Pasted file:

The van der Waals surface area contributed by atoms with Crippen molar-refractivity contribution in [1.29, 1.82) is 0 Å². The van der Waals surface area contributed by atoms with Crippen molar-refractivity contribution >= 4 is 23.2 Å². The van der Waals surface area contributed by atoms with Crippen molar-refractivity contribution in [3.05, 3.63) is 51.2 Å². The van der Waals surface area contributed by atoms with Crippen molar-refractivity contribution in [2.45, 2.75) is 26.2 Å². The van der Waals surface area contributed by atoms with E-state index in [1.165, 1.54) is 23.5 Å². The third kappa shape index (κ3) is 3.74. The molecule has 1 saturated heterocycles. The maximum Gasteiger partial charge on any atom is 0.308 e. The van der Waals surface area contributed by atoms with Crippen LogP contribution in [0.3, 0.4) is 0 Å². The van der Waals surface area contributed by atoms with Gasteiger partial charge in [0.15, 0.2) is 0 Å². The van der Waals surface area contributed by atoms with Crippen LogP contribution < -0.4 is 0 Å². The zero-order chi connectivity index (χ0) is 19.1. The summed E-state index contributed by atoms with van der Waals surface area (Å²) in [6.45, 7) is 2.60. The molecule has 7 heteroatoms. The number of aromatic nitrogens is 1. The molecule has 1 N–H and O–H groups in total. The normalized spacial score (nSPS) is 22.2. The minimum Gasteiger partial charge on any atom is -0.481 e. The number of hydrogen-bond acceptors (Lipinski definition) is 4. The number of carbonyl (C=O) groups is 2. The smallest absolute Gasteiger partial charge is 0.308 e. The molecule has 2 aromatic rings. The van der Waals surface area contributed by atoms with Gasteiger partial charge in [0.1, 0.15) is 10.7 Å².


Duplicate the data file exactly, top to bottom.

The van der Waals surface area contributed by atoms with Crippen molar-refractivity contribution in [1.29, 1.82) is 0 Å². The van der Waals surface area contributed by atoms with Crippen molar-refractivity contribution >= 4 is 23.2 Å². The van der Waals surface area contributed by atoms with Crippen molar-refractivity contribution in [3.05, 3.63) is 51.2 Å². The van der Waals surface area contributed by atoms with Crippen molar-refractivity contribution in [2.45, 2.75) is 26.2 Å². The van der Waals surface area contributed by atoms with E-state index in [1.165, 1.54) is 23.5 Å². The third kappa shape index (κ3) is 3.74. The molecule has 1 saturated heterocycles. The maximum Gasteiger partial charge on any atom is 0.308 e. The van der Waals surface area contributed by atoms with Crippen LogP contribution in [0.3, 0.4) is 0 Å². The van der Waals surface area contributed by atoms with Gasteiger partial charge in [0.15, 0.2) is 0 Å². The van der Waals surface area contributed by atoms with Crippen LogP contribution < -0.4 is 0 Å². The zero-order chi connectivity index (χ0) is 19.1. The summed E-state index contributed by atoms with van der Waals surface area (Å²) in [6.45, 7) is 2.60. The molecule has 7 heteroatoms. The number of aromatic nitrogens is 1. The molecule has 1 N–H and O–H groups in total. The normalized spacial score (nSPS) is 22.2. The minimum Gasteiger partial charge on any atom is -0.481 e. The number of hydrogen-bond acceptors (Lipinski definition) is 4. The number of carbonyl (C=O) groups is 2. The smallest absolute Gasteiger partial charge is 0.308 e. The molecule has 2 aromatic rings. The van der Waals surface area contributed by atoms with Gasteiger partial charge in [0.1, 0.15) is 10.7 Å².